The House Committee on Appropriations has approved the funding provision of a substitute bill seeking to provide special protection for children in situations of armed conflict (CSAC).

The committee chaired by Rep. Karlo Alexei Nograles (1st District, Davao City) approved the bill without amendment to its appropriations provision.

Section 32 of the bill provides that the amount necessary to cover the initial implementation of the Act shall be charged against the current year’s appropriations of the concerned implementing departments/agencies.

Thereafter, the amount necessary for its continued implementation shall be included in the budgets of the concerned departments/agencies in the annual General Appropriations Act.

Representative Manuel Jose Dalipe (2nd District, Zamboanga City)

The bill endeavors to make the structure of Executive Order (EO) No. 138 of 2013, which adopted the Comprehensive Program for Children in Armed Conflict, more responsive, according to Rep. Manuel Jose Dalipe (2nd District, Zamboanga City), one of the principal authors of the bill.

“We cannot allow children to be used by armed groups or armed forces to further their beliefs. We cannot allow their schooling to be disrupted by armed conflict without putting a framework,” said Dalipe.

On the other hand, the Department of Social Welfare and Development (DSWD) expressed opposition to the bill. DSWD Undersecretary Mae Fe Templa said existing laws protecting children in various situations as provided by Republic Act 7610, the Juvenile Welfare Act or Republic Act 9344, and the Revised Penal Code are more than enough to protect children in various situations, in particular, situations of armed conflict.

“We further support these existing laws and thus, appropriations should be increased to support and strengthen the programs and services identified by these laws,” said Templa.

The bill prohibits violation of grave child rights, penalizing this with six years to lifetime imprisonment and fines of up to P2-million. Non-implementation or violations by public officers shall be punished by imprisonment of six to 12 years and perpetual absolute disqualification from public office.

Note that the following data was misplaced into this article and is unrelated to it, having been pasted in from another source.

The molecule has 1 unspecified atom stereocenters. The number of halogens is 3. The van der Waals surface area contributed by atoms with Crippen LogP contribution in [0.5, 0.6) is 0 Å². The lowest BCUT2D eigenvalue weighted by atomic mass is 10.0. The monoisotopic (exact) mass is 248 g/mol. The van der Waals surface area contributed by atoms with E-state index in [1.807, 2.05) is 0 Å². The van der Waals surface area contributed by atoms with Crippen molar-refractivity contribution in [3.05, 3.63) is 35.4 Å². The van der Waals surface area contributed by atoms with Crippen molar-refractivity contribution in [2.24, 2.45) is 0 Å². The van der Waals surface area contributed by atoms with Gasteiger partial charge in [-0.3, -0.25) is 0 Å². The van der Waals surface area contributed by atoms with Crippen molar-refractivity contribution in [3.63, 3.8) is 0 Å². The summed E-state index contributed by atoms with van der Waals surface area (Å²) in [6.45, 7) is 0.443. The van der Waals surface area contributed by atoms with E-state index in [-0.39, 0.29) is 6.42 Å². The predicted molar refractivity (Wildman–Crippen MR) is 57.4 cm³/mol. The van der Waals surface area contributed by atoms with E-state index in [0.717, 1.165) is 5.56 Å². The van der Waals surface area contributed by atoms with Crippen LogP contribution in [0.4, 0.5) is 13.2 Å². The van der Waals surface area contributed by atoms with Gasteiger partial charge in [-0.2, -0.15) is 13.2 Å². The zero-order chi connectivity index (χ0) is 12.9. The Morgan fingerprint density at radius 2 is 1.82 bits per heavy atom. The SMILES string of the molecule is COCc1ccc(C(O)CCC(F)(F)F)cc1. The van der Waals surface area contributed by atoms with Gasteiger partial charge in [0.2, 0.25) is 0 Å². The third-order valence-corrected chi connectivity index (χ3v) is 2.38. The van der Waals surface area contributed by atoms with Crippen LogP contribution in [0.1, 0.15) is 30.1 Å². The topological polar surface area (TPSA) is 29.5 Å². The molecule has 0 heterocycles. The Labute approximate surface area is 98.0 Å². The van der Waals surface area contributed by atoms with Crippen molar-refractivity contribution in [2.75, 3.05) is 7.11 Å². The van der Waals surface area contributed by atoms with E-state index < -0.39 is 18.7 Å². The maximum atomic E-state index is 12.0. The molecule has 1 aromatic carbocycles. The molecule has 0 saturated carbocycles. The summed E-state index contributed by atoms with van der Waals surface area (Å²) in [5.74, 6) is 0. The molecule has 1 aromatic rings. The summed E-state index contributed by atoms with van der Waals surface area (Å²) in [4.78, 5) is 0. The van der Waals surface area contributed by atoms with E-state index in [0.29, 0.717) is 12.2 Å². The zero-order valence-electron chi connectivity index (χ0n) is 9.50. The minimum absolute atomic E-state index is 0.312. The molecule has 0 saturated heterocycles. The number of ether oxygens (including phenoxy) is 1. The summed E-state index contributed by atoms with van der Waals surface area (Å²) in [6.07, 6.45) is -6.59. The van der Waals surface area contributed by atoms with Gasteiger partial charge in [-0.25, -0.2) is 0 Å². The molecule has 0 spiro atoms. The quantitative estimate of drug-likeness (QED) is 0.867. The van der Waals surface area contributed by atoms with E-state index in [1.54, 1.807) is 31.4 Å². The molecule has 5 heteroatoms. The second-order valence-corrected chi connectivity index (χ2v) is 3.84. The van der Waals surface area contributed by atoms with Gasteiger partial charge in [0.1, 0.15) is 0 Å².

The rehabilitation and reintegration, rescue, and release of children is provided for by the bill as well.

In particular, Section 23 of the bill mandates the State to take all feasible measures to ensure children involved in armed conflict (CIAC)—those recruited or used in armed conflict—are demobilized, dissociated or otherwise released from the armed force or group. It adds that release activities shall be initiated independent of negotiated peace agreements.

The State and relevant government agencies are tasked to develop a child-specific release program that should not make as a requirement the surrender of arms by CIAC; the monitoring and documentation of the status of CIAC who undergo a formal or informal release process; and share data and information between government and nongovernment entities to assess the needs or released CIAC, among others.

The Inter-Agency Committee on Children Involved in Armed Conflict (IAC-CIAC) created in EO No. 138 shall become the Inter-Agency Committee on Children in Situations of Armed Conflict (IAC-CSAC) to effectively undertake the measure.

It shall be chaired by the Council for the Welfare of Children (CWC), while members include the Armed Forces of the Philippines, Commission on Human Rights, Philippine Commission on Women, and other government organizations.

In addition, relevant government bodies shall submit to the CWC an inventory of custody of CSAC.

But as the contentions lie outside the jurisdiction of the appropriations committee, these will be addressed during deliberations of the committee on welfare of children.


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